PlantVillage App Uses Data-Sharing IIoT Technology to Identify Crop Diseases and Prevent Mass Spoilage

Dan Butler
Thu, 14 Jul 2016
Email Author

The Irish Potato Famine of 1845-1852 caused the death of 20% of Ireland’s population, which still has not recovered to this day. A similar agricultural catastrophe today, such as in sub-Saharan Africa, could be even more disastrous, according to Penn State University professor Dr. David Hughes.

But there is hope, as the Irish-born professor believes that IIoT (Industrial Internet of Things) technology – such as smart phones and mobile apps, like PlantVillage – could help prevent such a tragedy.

Dr. Hughes, assistant professor of Entomology and Biology at Penn State’s College of Agricultural Sciences and co-creator of PlantVillage, states that his app provides access to a computerised plant diagnostic system that has an algorithm capable of identifying 26 diseases in 14 crops with 99% accuracy.

Dr. Hughes created PlantVillage with Dr. Marcel Salathé, former assistant professor of Biology at Penn State and now at Switzerland’s Ecole Polytechnique Federale de Luasanne, with the intention of reducing food spoilage by facilitating easier information sharing between knowledge providers and farmers.

According to Dr. Hughes, as much as 40% of the world’s potential food supply is spoiled by crop diseases.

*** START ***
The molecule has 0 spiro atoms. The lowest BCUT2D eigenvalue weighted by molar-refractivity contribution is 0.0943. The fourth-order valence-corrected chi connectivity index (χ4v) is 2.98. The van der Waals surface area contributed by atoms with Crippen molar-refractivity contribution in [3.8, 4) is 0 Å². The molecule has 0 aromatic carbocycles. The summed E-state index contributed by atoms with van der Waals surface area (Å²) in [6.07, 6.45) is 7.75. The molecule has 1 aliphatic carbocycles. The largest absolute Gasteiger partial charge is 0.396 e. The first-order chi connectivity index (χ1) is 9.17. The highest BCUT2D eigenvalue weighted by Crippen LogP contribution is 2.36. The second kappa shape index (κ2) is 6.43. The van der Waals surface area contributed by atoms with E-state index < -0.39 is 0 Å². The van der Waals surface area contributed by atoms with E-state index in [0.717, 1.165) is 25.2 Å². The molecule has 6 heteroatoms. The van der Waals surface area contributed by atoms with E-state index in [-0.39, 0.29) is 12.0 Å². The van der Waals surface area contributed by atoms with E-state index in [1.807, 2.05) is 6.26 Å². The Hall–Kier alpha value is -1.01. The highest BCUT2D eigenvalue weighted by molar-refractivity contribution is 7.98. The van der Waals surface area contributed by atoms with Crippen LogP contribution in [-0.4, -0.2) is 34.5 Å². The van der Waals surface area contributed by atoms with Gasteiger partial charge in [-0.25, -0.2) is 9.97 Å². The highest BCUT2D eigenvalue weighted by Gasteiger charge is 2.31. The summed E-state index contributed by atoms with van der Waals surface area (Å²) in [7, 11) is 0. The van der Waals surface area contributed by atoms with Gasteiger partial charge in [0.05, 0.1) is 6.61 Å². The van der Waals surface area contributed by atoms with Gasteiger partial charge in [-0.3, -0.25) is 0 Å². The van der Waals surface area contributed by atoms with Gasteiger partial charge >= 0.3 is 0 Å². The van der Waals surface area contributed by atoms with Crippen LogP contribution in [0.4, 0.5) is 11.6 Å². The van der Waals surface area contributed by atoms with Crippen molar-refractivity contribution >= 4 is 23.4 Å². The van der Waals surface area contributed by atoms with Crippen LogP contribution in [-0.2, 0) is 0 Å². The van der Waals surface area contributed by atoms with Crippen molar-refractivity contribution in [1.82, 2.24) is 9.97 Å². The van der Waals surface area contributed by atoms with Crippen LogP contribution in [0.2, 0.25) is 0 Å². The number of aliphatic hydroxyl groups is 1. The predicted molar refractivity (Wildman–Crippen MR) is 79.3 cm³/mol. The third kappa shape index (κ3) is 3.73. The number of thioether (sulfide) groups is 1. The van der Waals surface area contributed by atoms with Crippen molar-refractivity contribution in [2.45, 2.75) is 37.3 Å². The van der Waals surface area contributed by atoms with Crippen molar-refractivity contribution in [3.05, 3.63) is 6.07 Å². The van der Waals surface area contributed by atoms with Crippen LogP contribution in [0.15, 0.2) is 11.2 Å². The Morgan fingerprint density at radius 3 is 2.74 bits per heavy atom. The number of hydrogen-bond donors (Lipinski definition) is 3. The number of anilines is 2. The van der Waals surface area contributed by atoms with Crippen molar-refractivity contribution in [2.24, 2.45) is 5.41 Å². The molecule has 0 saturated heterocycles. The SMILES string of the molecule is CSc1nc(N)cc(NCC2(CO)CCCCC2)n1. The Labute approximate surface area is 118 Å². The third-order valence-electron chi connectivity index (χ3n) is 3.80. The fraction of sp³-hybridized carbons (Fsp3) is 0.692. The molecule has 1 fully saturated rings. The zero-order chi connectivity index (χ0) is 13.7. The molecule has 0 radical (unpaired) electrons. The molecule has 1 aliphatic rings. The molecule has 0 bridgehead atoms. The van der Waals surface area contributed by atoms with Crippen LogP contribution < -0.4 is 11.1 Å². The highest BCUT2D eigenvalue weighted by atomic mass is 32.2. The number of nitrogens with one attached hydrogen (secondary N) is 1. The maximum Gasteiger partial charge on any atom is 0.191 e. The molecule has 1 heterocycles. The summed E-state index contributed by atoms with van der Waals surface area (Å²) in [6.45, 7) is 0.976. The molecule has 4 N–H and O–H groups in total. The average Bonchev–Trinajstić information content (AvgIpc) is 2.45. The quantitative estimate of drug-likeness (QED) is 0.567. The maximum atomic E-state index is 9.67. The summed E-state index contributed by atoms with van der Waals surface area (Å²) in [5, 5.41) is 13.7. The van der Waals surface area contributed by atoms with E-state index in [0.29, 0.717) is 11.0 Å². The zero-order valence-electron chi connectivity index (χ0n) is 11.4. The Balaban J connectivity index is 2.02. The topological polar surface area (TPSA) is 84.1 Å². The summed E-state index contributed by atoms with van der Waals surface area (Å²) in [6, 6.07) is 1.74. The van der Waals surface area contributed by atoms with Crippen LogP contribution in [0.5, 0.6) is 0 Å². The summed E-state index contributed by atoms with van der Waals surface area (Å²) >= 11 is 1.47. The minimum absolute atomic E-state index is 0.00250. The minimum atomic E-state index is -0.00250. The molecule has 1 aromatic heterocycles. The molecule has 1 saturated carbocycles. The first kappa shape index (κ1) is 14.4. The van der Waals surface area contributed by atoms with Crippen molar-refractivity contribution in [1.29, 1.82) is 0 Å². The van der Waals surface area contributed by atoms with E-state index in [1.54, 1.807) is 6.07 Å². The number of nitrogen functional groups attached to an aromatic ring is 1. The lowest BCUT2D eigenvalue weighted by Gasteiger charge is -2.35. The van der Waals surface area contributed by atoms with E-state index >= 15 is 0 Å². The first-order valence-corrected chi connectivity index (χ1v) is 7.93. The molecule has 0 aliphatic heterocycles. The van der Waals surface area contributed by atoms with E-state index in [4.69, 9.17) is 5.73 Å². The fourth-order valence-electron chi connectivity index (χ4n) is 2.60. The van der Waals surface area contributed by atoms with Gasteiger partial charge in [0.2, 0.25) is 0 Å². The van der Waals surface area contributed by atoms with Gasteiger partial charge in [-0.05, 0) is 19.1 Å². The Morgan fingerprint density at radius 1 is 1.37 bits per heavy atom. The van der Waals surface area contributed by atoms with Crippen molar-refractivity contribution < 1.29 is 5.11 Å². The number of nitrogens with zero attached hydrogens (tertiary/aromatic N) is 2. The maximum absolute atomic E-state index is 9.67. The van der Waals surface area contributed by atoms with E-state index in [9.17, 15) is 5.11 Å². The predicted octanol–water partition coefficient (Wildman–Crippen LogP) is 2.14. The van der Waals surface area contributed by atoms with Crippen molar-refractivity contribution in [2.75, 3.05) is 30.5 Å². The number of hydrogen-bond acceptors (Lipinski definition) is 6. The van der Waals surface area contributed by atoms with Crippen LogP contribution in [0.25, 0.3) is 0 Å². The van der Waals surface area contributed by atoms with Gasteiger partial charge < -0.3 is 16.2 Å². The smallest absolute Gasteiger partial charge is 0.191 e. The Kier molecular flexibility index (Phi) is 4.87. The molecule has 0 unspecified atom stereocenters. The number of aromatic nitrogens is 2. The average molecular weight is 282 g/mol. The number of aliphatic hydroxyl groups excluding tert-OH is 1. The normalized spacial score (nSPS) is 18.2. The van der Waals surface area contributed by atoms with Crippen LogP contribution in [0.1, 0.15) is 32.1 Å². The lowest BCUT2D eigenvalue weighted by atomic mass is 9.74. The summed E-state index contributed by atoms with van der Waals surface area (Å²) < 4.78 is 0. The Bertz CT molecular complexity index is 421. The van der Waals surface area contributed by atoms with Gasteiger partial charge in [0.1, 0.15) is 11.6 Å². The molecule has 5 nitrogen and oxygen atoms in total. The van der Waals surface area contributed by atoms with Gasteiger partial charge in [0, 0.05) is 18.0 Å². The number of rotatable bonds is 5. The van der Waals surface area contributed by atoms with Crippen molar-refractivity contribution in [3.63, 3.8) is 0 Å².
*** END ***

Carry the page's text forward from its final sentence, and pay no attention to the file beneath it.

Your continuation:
Currently over 2.5 million farmers, experts and scientists around the world use the PlantVillage platform to share images, knowledge and solutions to agricultural issues.

According to Dr. Hughes, the smartphone-based diagnosis platform is only possible because of plant pathology research funded by USDA’s National Institute of Food and Agriculture (NIFA) and other national organisations around the world, such as the Consultative Group on International Agricultural Research (CGIAR) centres.

“The proliferation of smartphone use and expansion of IIoT technology could allow PlantVillage to revolutionise modern agriculture,” comments Dr. Aubrey Longmore, Head of Global Agriculture. “It will not replace experts diagnosing crop diseases in the field, but it could make significant improvement to the lives of isolated farmers and communities who do not have easy access to modern agricultural expertise.”

Dr. Hughes and Dr. Salathé are continuing to expand the image database – currently made up of more than 54,000 images – as well as develop the algorithm to extend their reach to agricultural scientists all over the world.

The proliferation of smartphone use and expansion of IIoT technology could allow PlantVillage to revolutionise modern agriculture.

By integrating “crowdsourced” research-based expertise with easy to access data, PlantVillage employs the latest IIoT innovations to help tackle crop disease, prevent agricultural travesties like the Irish Potato Famine, and ultimately feed the world’s growing population.